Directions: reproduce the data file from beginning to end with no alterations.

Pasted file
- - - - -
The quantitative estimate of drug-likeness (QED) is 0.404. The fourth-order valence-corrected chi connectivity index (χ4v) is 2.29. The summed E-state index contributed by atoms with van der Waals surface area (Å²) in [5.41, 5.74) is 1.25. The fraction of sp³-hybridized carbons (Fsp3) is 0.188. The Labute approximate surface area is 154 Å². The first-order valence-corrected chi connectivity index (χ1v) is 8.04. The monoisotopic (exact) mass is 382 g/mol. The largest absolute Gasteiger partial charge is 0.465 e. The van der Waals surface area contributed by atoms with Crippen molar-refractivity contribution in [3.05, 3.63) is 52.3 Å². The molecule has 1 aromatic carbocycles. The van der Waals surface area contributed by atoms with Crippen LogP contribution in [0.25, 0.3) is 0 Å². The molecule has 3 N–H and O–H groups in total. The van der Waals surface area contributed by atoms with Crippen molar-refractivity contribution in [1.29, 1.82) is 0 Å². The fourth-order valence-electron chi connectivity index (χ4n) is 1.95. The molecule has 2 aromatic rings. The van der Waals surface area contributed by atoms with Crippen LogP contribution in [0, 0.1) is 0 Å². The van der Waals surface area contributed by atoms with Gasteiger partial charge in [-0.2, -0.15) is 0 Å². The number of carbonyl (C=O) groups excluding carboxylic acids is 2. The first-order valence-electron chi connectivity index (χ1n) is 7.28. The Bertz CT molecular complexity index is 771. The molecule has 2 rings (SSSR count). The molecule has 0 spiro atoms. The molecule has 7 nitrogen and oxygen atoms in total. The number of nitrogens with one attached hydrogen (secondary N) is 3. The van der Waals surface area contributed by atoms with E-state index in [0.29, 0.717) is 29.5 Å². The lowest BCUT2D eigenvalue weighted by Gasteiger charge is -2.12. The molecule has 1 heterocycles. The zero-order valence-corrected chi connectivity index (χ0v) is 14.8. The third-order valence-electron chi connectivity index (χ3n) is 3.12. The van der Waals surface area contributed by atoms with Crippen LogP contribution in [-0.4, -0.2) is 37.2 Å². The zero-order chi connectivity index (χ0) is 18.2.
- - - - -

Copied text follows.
The quantitative estimate of drug-likeness (QED) is 0.404. The fourth-order valence-corrected chi connectivity index (χ4v) is 2.29. The summed E-state index contributed by atoms with van der Waals surface area (Å²) in [5.41, 5.74) is 1.25. The fraction of sp³-hybridized carbons (Fsp3) is 0.188. The Labute approximate surface area is 154 Å². The first-order valence-corrected chi connectivity index (χ1v) is 8.04. The monoisotopic (exact) mass is 382 g/mol. The largest absolute Gasteiger partial charge is 0.465 e. The van der Waals surface area contributed by atoms with Crippen molar-refractivity contribution in [3.05, 3.63) is 52.3 Å². The molecule has 1 aromatic carbocycles. The van der Waals surface area contributed by atoms with Crippen LogP contribution in [0.25, 0.3) is 0 Å². The molecule has 3 N–H and O–H groups in total. The van der Waals surface area contributed by atoms with Crippen molar-refractivity contribution in [1.29, 1.82) is 0 Å². The fourth-order valence-electron chi connectivity index (χ4n) is 1.95. The molecule has 2 aromatic rings. The van der Waals surface area contributed by atoms with Crippen LogP contribution in [0, 0.1) is 0 Å². The van der Waals surface area contributed by atoms with Gasteiger partial charge in [-0.2, -0.15) is 0 Å². The number of carbonyl (C=O) groups excluding carboxylic acids is 2. The first-order valence-electron chi connectivity index (χ1n) is 7.28. The Bertz CT molecular complexity index is 771. The molecule has 2 rings (SSSR count). The molecule has 0 spiro atoms. The molecule has 7 nitrogen and oxygen atoms in total. The number of nitrogens with one attached hydrogen (secondary N) is 3. The van der Waals surface area contributed by atoms with E-state index in [0.29, 0.717) is 29.5 Å². The lowest BCUT2D eigenvalue weighted by Gasteiger charge is -2.12. The molecule has 1 heterocycles. The zero-order valence-corrected chi connectivity index (χ0v) is 14.8. The third-order valence-electron chi connectivity index (χ3n) is 3.12. The van der Waals surface area contributed by atoms with Crippen LogP contribution in [-0.4, -0.2) is 37.2 Å². The zero-order chi connectivity index (χ0) is 18.2.